In a further twist, towards the end of this (and all subsequent trumpet solo sections), the riffs are subjected to ‘rhythmic diminution’ – ie the note-lengths are halved:

Everything you see and hear in these passages – the canonic imitation, the rhythmic diminution, the addition of descending bass-lines, the tonal alteration – is a feature of all the riff passages accompanying the trumpets.

SECTION III: 16 bars in mid-tempo swing (ie half the previous time). The second alto improvises over exactly the same sequence as the first alto in section I (but of course taking half as long in real time). The transition (last 4 bars) is again marked by the four-bar chordal passage of Ex 2, but this time with a rhythmic punch (the same rhythms as in Ex 8).

SECTION IV: 48 bars in fast 4 (double the previous tempo). The second trumpet enters here, with more or less the same material as the first trumpet, but with greater support, as the notes of the scale figures are sustained to produce a chord. Once again, as the solo develops, the riffs become progressively shorter and rise in range:

Exactly the same devices are used, but the tonal alteration is taken further, with the last 16 bars more chromatically altered to lead back to B flat minor.

SECTION V: 64 bars in fast 4 (ie no further tempo changes). The first alto solos over the whole 32-bar sequence: this is now four times faster than the original ballad opening, although the chords change only half as fast:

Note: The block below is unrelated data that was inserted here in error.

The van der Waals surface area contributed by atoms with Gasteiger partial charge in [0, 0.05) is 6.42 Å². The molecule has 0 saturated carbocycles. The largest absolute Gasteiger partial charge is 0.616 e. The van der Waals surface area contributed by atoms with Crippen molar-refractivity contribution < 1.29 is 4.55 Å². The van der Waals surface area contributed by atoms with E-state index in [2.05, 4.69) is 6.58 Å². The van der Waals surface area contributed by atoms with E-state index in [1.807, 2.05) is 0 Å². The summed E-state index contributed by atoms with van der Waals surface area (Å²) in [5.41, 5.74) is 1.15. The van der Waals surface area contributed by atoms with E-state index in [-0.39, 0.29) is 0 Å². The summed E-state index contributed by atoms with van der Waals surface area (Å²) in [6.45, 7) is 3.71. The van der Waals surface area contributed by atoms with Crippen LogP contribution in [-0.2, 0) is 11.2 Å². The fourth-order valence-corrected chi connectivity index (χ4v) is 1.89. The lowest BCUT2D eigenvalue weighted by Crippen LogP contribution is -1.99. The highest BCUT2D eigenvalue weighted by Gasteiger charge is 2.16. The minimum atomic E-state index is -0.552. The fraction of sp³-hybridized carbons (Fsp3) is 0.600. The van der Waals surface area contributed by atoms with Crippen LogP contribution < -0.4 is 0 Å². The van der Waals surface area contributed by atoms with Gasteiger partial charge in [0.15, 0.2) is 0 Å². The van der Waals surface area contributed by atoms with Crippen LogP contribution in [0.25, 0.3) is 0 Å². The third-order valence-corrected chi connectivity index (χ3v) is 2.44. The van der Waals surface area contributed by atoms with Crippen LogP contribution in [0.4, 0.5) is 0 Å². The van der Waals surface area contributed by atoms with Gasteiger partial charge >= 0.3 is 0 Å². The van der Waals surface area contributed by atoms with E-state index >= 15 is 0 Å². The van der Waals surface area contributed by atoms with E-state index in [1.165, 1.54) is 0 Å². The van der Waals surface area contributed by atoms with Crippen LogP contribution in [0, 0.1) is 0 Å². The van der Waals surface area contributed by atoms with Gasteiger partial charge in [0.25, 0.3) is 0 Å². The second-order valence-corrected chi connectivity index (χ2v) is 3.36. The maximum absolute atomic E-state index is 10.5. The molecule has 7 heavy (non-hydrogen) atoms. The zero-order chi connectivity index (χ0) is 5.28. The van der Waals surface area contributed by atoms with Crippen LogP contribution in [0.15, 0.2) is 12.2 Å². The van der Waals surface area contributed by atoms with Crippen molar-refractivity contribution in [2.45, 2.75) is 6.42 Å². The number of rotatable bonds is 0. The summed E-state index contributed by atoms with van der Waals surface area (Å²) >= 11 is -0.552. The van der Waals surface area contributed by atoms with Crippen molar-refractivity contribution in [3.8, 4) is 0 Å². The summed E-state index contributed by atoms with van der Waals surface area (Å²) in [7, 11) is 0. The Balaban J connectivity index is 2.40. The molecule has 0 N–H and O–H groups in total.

The 32-bar sequence is repeated, the second alto taking the first 16 bars, then alto 1 8 bars, and finally 4 bars each over this version of the chordal transition passage referred to earlier (note another variation on the across-the-beat 3s syncopated rhythm):

SECTION VI: 44 bars. Now it’s the turn of the trumpets to duet, also in shortening bursts – 8 bars each, 4 bars each (twice), 2 bars each (twice) and finally 4 bars together. The material and treatment again derives from the earlier section – diminishing, rising in pitch, changing tonality as before – with one new idea (again a 3-beat phrase across the 4) thrown into the mix:

SECTION VII: 60 bars. The final section quite simply intercuts the ballad sequence harmonies (supported by sustained ensemble harmonies) with the tonal centres and their corresponding riffs, with the four soloists similarly intercut as follows:

  • 8 bars alto 1
  • 8 bars trumpet 1 (E minor)
  • 8 bars alto 2
  • 8 bars trumpet 2 (C minor)
  • 4 bars alto 1
  • 4 bars trumpet 1 (A minor)
  • 4 bars alto 2
  • 4 bars trumpet 2 (A minor/F# root)

The backing riffs get busier, with quotations from the saxophone ballad thrown in, but what comes to dominate this final section are powerful triplet rhythms (reminiscent of African 12/8 patterns – see Posts 3 & 10) underlined by the Indian percussionists, eg:

The ever-shortening solo sections and alternation of chord sequences and tonal centres builds up a wild climax; then over the last 12 bars the altos reprise the end of the opening ballad melody, with the trumpets soloing freely against them.

A video of the last section from Collateral Damage (with Chris Biscoe and Byron Wallen instead of Phil Todd and Kevin Robinson) can be seen here

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This entry was posted on September 29, 2012 by in Composition, Music and tagged , , , , .